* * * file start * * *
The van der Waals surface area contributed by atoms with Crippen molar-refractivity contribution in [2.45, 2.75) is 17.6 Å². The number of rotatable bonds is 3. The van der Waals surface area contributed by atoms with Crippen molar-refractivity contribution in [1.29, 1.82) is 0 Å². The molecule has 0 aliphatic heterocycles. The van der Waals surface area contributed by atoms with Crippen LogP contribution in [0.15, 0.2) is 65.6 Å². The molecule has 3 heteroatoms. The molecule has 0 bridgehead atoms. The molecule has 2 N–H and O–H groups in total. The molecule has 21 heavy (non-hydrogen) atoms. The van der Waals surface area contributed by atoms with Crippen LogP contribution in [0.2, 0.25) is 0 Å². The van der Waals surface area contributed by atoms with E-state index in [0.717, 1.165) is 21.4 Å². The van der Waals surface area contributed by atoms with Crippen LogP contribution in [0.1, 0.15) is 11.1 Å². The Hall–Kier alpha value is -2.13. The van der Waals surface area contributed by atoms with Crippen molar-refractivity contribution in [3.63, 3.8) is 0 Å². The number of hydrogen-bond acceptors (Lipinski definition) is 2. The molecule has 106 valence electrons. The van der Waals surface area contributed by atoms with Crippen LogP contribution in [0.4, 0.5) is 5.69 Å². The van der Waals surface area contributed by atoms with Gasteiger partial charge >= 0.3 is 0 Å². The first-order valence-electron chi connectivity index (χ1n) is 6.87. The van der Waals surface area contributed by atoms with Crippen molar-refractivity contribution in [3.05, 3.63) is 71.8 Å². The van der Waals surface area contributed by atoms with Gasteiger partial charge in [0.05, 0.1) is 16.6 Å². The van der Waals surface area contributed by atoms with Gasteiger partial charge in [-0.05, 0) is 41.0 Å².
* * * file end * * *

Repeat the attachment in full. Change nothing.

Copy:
The van der Waals surface area contributed by atoms with Crippen molar-refractivity contribution in [2.45, 2.75) is 17.6 Å². The number of rotatable bonds is 3. The van der Waals surface area contributed by atoms with Crippen molar-refractivity contribution in [1.29, 1.82) is 0 Å². The molecule has 0 aliphatic heterocycles. The van der Waals surface area contributed by atoms with Crippen LogP contribution in [0.15, 0.2) is 65.6 Å². The molecule has 3 heteroatoms. The molecule has 0 bridgehead atoms. The molecule has 2 N–H and O–H groups in total. The molecule has 21 heavy (non-hydrogen) atoms. The van der Waals surface area contributed by atoms with Crippen LogP contribution in [0.2, 0.25) is 0 Å². The van der Waals surface area contributed by atoms with E-state index in [0.717, 1.165) is 21.4 Å². The van der Waals surface area contributed by atoms with Crippen LogP contribution in [0.1, 0.15) is 11.1 Å². The Hall–Kier alpha value is -2.13. The van der Waals surface area contributed by atoms with Crippen molar-refractivity contribution in [3.63, 3.8) is 0 Å². The number of hydrogen-bond acceptors (Lipinski definition) is 2. The molecule has 106 valence electrons. The van der Waals surface area contributed by atoms with Crippen LogP contribution in [0.4, 0.5) is 5.69 Å². The van der Waals surface area contributed by atoms with Gasteiger partial charge >= 0.3 is 0 Å². The first-order valence-electron chi connectivity index (χ1n) is 6.87. The van der Waals surface area contributed by atoms with Crippen molar-refractivity contribution in [3.05, 3.63) is 71.8 Å². The van der Waals surface area contributed by atoms with Gasteiger partial charge in [0.05, 0.1) is 16.6 Å². The van der Waals surface area contributed by atoms with Gasteiger partial charge in [-0.05, 0) is 41.0 Å².